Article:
29 Jan 2021   |   News

EU reaches agreement on revamp of EIT legislation

European Institute of Innovation and Technology will have more financial flexibility - but with that will come more oversight

Maria Graca Carvalho

MEP Maria Da Graça Carvalho. Photo: EU Parliament.

EU policymakers have reached agreement on changing the legal footings of the EU’s innovation agency, the European Institute of Innovation and Technology (EIT), giving public-private partnerships more control over their own budgets. The deal also sets EIT’s priorities for the next seven years.

“Together we make the EIT stronger [and] give it the means to develop its full potential,” tweeted EU research commissioner, Mariya Gabriel.

After a year and a half of talks, EIT emerges with a budget of €2.96 billion for the next seven years as part of the EU’s next research programme, Horizon Europe.

The new legislation gives EIT’s Knowledge and Innovation Communities (KICs), large-scale partnerships between higher education, business and research organisations, more flexibility and control over their funding.

Current annual grants will be replaced by multi-annual agreements, enabling the communities to plan long-term and reducing bureaucracy.

“After visiting a number of KICs in my home country, the Netherlands, I discovered the current yearly model has been burdensome and impractical for the KICs. We have taken steps to lower the administrative burden,” said Rob Roos, the Parliament’s Eurosceptic group’s shadow rapporteur.

More flexibility over funding and content will also enable KICs to better respond to crises, such as the COVID-19 pandemic. After the health crisis broke out last year, “We thought we could not continue business as usual,” said Maria da Graça Carvalho MEP.

But in return, the KICs will have to work harder for their funding, proving they are worthy of EU money. There will be a performance-based model for allocating grants to the KICs, to encourage them to attract more private investors and third party finance.

These assessments of the KICs’ financial sustainability and openness will ensure EU funds are not being wasted. If any of KICs fail the test, their financing may be cut.

The assessment will also ensure the KICs are open to new members, inclusive and transparent, something that EIT has been criticised for failing to do in the past, most notably, in a 2016 report by the European Court of Auditors that condemned  its administration and value for money.

Carvalho says one of the aims of the newly enhanced monitoring is not to increase bureaucracy once again. “We do not see transparency as more paperwork,” she told Science|Business. “We want transparency from the stakeholders. We want more open calls, more negotiations for partners, not paperwork.”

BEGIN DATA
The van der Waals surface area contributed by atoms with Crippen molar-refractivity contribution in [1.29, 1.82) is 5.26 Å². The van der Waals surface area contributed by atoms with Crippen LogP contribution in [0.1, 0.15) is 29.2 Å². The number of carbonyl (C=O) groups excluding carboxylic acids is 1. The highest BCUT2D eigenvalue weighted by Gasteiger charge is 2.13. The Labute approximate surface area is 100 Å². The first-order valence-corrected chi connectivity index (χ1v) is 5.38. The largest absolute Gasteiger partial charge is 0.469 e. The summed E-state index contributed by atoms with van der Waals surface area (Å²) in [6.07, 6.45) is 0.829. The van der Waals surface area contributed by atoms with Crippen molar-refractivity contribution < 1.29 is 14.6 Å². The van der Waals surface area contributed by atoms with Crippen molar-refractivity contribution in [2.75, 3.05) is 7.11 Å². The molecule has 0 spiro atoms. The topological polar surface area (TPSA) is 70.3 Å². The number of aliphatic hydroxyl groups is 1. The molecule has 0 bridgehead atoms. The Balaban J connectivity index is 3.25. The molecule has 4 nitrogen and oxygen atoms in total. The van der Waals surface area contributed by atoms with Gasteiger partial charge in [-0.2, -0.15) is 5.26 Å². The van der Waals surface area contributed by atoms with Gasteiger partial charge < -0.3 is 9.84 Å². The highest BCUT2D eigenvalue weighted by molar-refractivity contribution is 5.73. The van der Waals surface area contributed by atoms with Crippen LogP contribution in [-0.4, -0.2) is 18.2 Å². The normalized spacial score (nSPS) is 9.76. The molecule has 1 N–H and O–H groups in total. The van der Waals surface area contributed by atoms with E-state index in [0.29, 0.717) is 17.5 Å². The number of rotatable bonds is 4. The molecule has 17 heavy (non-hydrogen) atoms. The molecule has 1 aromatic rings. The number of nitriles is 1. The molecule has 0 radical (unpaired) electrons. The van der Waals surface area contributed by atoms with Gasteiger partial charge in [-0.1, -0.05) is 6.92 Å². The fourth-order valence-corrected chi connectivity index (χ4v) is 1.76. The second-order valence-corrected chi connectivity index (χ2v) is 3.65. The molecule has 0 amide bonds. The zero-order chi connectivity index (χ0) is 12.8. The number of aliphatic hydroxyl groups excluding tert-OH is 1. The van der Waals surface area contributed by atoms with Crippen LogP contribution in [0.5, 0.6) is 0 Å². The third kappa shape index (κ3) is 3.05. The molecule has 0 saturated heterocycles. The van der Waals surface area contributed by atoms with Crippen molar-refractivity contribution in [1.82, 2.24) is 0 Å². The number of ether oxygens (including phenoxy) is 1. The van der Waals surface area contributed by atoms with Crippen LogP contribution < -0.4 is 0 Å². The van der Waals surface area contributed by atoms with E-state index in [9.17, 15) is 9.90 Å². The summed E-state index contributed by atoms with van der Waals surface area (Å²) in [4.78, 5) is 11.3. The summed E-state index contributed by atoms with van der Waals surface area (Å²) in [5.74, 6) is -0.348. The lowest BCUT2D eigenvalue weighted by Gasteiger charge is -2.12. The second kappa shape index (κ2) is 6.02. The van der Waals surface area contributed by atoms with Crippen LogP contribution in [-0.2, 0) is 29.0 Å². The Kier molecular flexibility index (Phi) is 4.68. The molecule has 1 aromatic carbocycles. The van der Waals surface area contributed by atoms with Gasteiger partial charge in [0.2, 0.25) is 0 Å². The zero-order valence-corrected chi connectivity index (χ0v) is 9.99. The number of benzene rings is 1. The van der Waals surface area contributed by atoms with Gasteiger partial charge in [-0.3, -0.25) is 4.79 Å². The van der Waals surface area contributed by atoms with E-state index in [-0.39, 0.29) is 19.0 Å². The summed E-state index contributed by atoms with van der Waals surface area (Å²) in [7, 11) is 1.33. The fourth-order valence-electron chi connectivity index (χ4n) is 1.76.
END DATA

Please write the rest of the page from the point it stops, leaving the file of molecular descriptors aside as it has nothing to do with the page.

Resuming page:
In a win for the Council, member states will also have a stronger role in the governance of the agency, with a group of member states representatives having a say in strategic decisions.

New KICs and more education

The EIT currently manages eight innovator networks, in sectors ranging from energy to health. In the next seven years, it will be expanding.  In 2022, it will launch a new KIC for the cultural and creative sectors and industries, with a funding call set to open this year.

In 2026, another KIC will be launched for the water, marine and maritime sectors and ecosystems, which the Parliament fought hard for. “In a certain way, it was the missing area in the EIT,” said Carvalho. “Almost all the other big challenges are represented in the EIT.”

The EIT will also continue expanding geographically, reaching more entrepreneurs in less innovative regions. The Regional Innovation Scheme, aimed at widening the EIT’s regional activities, will have a set budget, with each KIC spending from 10 to 15% of its funding on widening activities.

“The EIT always had this criticism that it was too concentrated and there was not enough geographical diversity,” said Carvalho. With a binding budget for regional innovation, “We strongly reinforced the regional component.”

The policymakers also set secondary criteria for geographical diversity, gender diversity and presence of SMEs in the KICs to reinforce balance and equal opportunities.

On the education front, the KICs will run a new pilot project, centrally managed by the Commission, supporting innovation in higher education institutions.

“[The new strategy] will see us increase our impact to more innovators, entrepreneurs, students and citizens across Europe and beyond,” said Gioia Ghezzi, the chair of the EIT Governing Board.

The agreement now has to be endorsed and adopted by the Parliament and the Council once the Horizon Europe regulation has been adopted. MEPs will vote on the deal in the Industry, Research and Energy committee in February and they want to ensure the final plenary vote takes place in the same session as the vote on the Horizon Europe legislation.

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